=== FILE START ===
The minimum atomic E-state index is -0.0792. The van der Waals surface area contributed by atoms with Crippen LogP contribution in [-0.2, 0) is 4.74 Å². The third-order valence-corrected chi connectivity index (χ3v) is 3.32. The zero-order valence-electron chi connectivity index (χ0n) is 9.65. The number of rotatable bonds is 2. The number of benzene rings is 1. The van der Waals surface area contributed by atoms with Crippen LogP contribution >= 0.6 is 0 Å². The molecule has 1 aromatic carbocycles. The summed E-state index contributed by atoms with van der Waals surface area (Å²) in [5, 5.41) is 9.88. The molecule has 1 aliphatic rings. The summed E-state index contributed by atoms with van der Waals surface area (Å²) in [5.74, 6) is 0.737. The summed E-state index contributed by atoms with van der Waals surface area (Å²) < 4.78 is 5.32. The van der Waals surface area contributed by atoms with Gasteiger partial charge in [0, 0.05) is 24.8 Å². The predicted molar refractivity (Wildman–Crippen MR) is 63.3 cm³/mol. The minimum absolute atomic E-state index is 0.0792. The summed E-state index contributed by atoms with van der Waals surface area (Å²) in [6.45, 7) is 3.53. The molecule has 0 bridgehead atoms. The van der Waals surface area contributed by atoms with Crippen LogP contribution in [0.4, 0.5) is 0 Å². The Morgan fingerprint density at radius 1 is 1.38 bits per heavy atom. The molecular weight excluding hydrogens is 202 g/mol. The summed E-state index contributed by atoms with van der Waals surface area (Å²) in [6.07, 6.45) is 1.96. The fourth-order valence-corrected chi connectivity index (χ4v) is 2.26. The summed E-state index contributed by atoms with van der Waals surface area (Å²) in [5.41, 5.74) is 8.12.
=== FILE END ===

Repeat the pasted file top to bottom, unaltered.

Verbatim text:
The minimum atomic E-state index is -0.0792. The van der Waals surface area contributed by atoms with Crippen LogP contribution in [-0.2, 0) is 4.74 Å². The third-order valence-corrected chi connectivity index (χ3v) is 3.32. The zero-order valence-electron chi connectivity index (χ0n) is 9.65. The number of rotatable bonds is 2. The number of benzene rings is 1. The van der Waals surface area contributed by atoms with Crippen LogP contribution >= 0.6 is 0 Å². The molecule has 1 aromatic carbocycles. The summed E-state index contributed by atoms with van der Waals surface area (Å²) in [5, 5.41) is 9.88. The molecule has 1 aliphatic rings. The summed E-state index contributed by atoms with van der Waals surface area (Å²) in [5.74, 6) is 0.737. The summed E-state index contributed by atoms with van der Waals surface area (Å²) < 4.78 is 5.32. The van der Waals surface area contributed by atoms with Gasteiger partial charge in [0, 0.05) is 24.8 Å². The predicted molar refractivity (Wildman–Crippen MR) is 63.3 cm³/mol. The minimum absolute atomic E-state index is 0.0792. The summed E-state index contributed by atoms with van der Waals surface area (Å²) in [6.45, 7) is 3.53. The molecule has 0 bridgehead atoms. The van der Waals surface area contributed by atoms with Crippen LogP contribution in [0.4, 0.5) is 0 Å². The Morgan fingerprint density at radius 1 is 1.38 bits per heavy atom. The molecular weight excluding hydrogens is 202 g/mol. The summed E-state index contributed by atoms with van der Waals surface area (Å²) in [6.07, 6.45) is 1.96. The fourth-order valence-corrected chi connectivity index (χ4v) is 2.26. The summed E-state index contributed by atoms with van der Waals surface area (Å²) in [5.41, 5.74) is 8.12.